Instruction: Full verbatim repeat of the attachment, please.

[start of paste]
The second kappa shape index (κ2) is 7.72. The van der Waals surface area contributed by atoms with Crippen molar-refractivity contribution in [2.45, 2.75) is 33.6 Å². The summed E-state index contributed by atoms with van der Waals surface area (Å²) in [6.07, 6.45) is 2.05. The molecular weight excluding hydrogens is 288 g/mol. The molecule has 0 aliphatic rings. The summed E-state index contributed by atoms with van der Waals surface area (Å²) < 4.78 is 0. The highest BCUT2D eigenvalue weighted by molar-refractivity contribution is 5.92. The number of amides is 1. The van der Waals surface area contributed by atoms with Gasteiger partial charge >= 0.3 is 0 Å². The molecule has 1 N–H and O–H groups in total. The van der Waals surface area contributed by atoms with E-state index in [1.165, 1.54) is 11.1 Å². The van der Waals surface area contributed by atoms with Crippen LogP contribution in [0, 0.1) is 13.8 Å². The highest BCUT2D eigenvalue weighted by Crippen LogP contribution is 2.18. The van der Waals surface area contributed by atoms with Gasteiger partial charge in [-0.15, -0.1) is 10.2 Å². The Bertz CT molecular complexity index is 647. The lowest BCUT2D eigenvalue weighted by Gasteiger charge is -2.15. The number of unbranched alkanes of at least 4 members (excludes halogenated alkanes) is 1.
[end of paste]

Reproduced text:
The second kappa shape index (κ2) is 7.72. The van der Waals surface area contributed by atoms with Crippen molar-refractivity contribution in [2.45, 2.75) is 33.6 Å². The summed E-state index contributed by atoms with van der Waals surface area (Å²) in [6.07, 6.45) is 2.05. The molecular weight excluding hydrogens is 288 g/mol. The molecule has 0 aliphatic rings. The summed E-state index contributed by atoms with van der Waals surface area (Å²) < 4.78 is 0. The highest BCUT2D eigenvalue weighted by molar-refractivity contribution is 5.92. The number of amides is 1. The van der Waals surface area contributed by atoms with Gasteiger partial charge >= 0.3 is 0 Å². The molecule has 1 N–H and O–H groups in total. The van der Waals surface area contributed by atoms with E-state index in [1.165, 1.54) is 11.1 Å². The van der Waals surface area contributed by atoms with Crippen LogP contribution in [0, 0.1) is 13.8 Å². The highest BCUT2D eigenvalue weighted by Crippen LogP contribution is 2.18. The van der Waals surface area contributed by atoms with Gasteiger partial charge in [-0.15, -0.1) is 10.2 Å². The Bertz CT molecular complexity index is 647. The lowest BCUT2D eigenvalue weighted by Gasteiger charge is -2.15. The number of unbranched alkanes of at least 4 members (excludes halogenated alkanes) is 1.